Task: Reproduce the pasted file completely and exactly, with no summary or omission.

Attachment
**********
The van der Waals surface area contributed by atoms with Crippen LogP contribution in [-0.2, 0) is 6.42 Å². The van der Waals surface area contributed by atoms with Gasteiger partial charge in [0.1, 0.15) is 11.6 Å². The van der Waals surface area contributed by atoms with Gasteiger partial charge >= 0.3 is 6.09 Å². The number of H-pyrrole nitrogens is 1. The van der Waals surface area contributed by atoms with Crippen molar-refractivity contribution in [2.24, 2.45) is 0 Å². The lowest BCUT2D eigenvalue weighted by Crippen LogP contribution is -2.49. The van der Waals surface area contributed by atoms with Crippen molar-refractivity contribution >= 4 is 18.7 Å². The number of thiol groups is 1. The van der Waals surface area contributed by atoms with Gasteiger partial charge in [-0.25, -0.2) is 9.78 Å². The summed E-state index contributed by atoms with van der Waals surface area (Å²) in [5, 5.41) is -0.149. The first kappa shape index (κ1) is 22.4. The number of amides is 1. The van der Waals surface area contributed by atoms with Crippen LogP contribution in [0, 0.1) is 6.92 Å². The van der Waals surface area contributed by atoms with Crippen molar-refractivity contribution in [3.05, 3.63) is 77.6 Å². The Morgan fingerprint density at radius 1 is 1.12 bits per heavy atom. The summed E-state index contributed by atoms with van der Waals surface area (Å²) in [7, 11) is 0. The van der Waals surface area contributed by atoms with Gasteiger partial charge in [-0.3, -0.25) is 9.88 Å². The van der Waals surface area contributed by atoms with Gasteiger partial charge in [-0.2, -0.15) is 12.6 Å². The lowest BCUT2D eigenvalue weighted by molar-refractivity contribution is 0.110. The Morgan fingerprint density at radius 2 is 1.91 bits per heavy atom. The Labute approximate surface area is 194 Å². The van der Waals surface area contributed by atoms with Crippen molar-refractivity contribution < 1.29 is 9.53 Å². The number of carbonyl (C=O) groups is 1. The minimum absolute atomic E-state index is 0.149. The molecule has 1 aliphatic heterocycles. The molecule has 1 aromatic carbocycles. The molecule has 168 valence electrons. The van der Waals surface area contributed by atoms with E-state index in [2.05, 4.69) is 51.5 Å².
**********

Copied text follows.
The van der Waals surface area contributed by atoms with Crippen LogP contribution in [-0.2, 0) is 6.42 Å². The van der Waals surface area contributed by atoms with Gasteiger partial charge in [0.1, 0.15) is 11.6 Å². The van der Waals surface area contributed by atoms with Gasteiger partial charge >= 0.3 is 6.09 Å². The number of H-pyrrole nitrogens is 1. The van der Waals surface area contributed by atoms with Crippen molar-refractivity contribution in [2.24, 2.45) is 0 Å². The lowest BCUT2D eigenvalue weighted by Crippen LogP contribution is -2.49. The van der Waals surface area contributed by atoms with Crippen molar-refractivity contribution >= 4 is 18.7 Å². The number of thiol groups is 1. The van der Waals surface area contributed by atoms with Gasteiger partial charge in [-0.25, -0.2) is 9.78 Å². The summed E-state index contributed by atoms with van der Waals surface area (Å²) in [5, 5.41) is -0.149. The first kappa shape index (κ1) is 22.4. The number of amides is 1. The van der Waals surface area contributed by atoms with Crippen LogP contribution in [0, 0.1) is 6.92 Å². The van der Waals surface area contributed by atoms with Crippen molar-refractivity contribution in [3.05, 3.63) is 77.6 Å². The Morgan fingerprint density at radius 1 is 1.12 bits per heavy atom. The summed E-state index contributed by atoms with van der Waals surface area (Å²) in [7, 11) is 0. The van der Waals surface area contributed by atoms with Gasteiger partial charge in [-0.3, -0.25) is 9.88 Å². The van der Waals surface area contributed by atoms with Gasteiger partial charge in [-0.2, -0.15) is 12.6 Å². The lowest BCUT2D eigenvalue weighted by molar-refractivity contribution is 0.110. The Morgan fingerprint density at radius 2 is 1.91 bits per heavy atom. The Labute approximate surface area is 194 Å². The van der Waals surface area contributed by atoms with Crippen molar-refractivity contribution < 1.29 is 9.53 Å². The number of carbonyl (C=O) groups is 1. The minimum absolute atomic E-state index is 0.149. The molecule has 1 aliphatic heterocycles. The molecule has 1 aromatic carbocycles. The molecule has 168 valence electrons. The van der Waals surface area contributed by atoms with E-state index in [2.05, 4.69) is 51.5 Å².